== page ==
Does Increased Job Strain Contribute to Hypertension?

high blood pressure or hypertensionAlso known as high blood pressure, hypertension is a medical condition where the body’s arteries have consistent elevated blood pressure. Blood is pumped to the body through the arteries every time the heart beats. Blood pressure is actually the force of blood that is pushed up against the walls of blood vessels. In hypertension, the heart has to work harder. Hypertension can lead to heart attack, aneurysm, stroke and even renal failure. According to research at UC Davis, hypertension during middle age may increase the risk of cognitive decline in later years.

Specifically, blood pressure of or greater than 140/90 is indication for hypertension. The first number represents the systolic measurement, and the second number represents the diastolic pressure in the arteries. The normal level for blood pressure is 120/80. According to the Centers for Disease Control and Prevention, 70 million adults in the United States suffer from hypertension, and over half do not have their blood pressure under control.

What Causes Hypertension?

Although the exact causes of hypertension are typically unknown, several factors, such as smoking, obesity, lack of physical activity, diabetes, aging and even job stress have been identified as causal factors.

job stress may cause hypertensionAccording to a published report in the U.S. National Library of Medicine National Institutes of Health, a clinical study revealed that job strain is associated with hypertension. In this study, job strain was defined as stressful job demands and minimal decision latitude. The study was cross sectional and entailed a total of 3,200 employed participants who were followed for eight years. Participants ranged in age from 20 to 32. Questionnaires were completed initially and eight years later. Hypertension was defined as a diastolic blood pressure of 95 or higher and a systolic blood pressure of 160 and higher. The results concluded that those with high job demands had higher levels of incident hypertension. In addition, hypertension was more common among the Caucasians in the study.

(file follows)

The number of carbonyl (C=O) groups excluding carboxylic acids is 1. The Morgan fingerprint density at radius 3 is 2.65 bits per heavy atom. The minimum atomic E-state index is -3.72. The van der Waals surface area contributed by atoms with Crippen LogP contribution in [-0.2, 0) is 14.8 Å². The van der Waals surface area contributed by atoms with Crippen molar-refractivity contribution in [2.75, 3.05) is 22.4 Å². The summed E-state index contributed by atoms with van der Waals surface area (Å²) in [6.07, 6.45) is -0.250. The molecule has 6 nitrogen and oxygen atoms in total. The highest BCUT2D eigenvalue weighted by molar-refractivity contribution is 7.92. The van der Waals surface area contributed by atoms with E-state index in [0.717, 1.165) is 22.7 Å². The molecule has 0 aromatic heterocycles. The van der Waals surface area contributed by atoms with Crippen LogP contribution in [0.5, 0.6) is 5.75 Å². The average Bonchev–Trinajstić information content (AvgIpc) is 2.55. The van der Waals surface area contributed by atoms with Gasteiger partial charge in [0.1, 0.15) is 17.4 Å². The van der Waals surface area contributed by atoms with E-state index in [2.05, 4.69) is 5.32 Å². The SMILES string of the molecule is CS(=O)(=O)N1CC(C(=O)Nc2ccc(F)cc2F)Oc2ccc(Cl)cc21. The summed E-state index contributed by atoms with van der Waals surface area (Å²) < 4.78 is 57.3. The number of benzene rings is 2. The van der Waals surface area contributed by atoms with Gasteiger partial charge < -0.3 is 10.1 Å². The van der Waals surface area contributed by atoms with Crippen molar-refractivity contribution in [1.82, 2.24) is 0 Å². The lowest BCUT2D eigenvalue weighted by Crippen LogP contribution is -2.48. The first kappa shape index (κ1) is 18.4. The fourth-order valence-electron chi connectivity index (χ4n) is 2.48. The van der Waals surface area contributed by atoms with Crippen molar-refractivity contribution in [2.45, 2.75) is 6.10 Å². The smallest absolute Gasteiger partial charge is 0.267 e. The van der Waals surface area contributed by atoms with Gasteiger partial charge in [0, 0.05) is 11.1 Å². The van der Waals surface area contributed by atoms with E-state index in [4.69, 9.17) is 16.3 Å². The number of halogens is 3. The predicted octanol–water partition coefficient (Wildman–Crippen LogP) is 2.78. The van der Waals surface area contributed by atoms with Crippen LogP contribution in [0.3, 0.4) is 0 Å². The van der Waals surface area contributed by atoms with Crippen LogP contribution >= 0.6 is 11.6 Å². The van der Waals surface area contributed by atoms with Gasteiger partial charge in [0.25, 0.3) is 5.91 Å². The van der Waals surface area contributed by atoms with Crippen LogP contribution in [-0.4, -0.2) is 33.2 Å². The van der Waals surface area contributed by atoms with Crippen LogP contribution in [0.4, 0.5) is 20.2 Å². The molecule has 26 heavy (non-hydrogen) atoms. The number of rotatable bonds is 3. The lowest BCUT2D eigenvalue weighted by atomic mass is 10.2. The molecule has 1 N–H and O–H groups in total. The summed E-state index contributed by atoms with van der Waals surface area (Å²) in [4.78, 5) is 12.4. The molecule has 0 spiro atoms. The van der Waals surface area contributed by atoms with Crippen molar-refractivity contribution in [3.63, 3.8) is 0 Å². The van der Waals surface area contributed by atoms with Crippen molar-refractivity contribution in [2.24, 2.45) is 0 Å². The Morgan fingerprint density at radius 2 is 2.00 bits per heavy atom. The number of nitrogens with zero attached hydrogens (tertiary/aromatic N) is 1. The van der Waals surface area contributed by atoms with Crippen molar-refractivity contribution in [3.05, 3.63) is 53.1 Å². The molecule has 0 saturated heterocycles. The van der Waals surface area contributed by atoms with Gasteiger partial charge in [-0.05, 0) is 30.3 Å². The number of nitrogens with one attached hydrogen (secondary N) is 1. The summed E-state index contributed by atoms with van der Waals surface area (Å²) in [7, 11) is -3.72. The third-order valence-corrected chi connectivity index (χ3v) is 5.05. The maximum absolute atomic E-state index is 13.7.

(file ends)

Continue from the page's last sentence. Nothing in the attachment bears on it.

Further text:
Symptoms and Treatment of Hypertension

Although 33 percent of people with hypertension do not present with any symptoms, the majority of people have symptoms like headaches, nausea, fatigue, irregular heartbeat, problems with vision, dizziness and breathing difficulties. It may be diagnosed with a device known as a sphygmomanometer. Often medical professionals will examine risk factors and may order additional tests, such as an echocardiogram or electrocardiogram. Blood tests may be needed to measure cholesterol, sugar and electrolyte levels. Drugs such as Tribenzor, Crestor or karvezide may be prescribed in combination or used alone.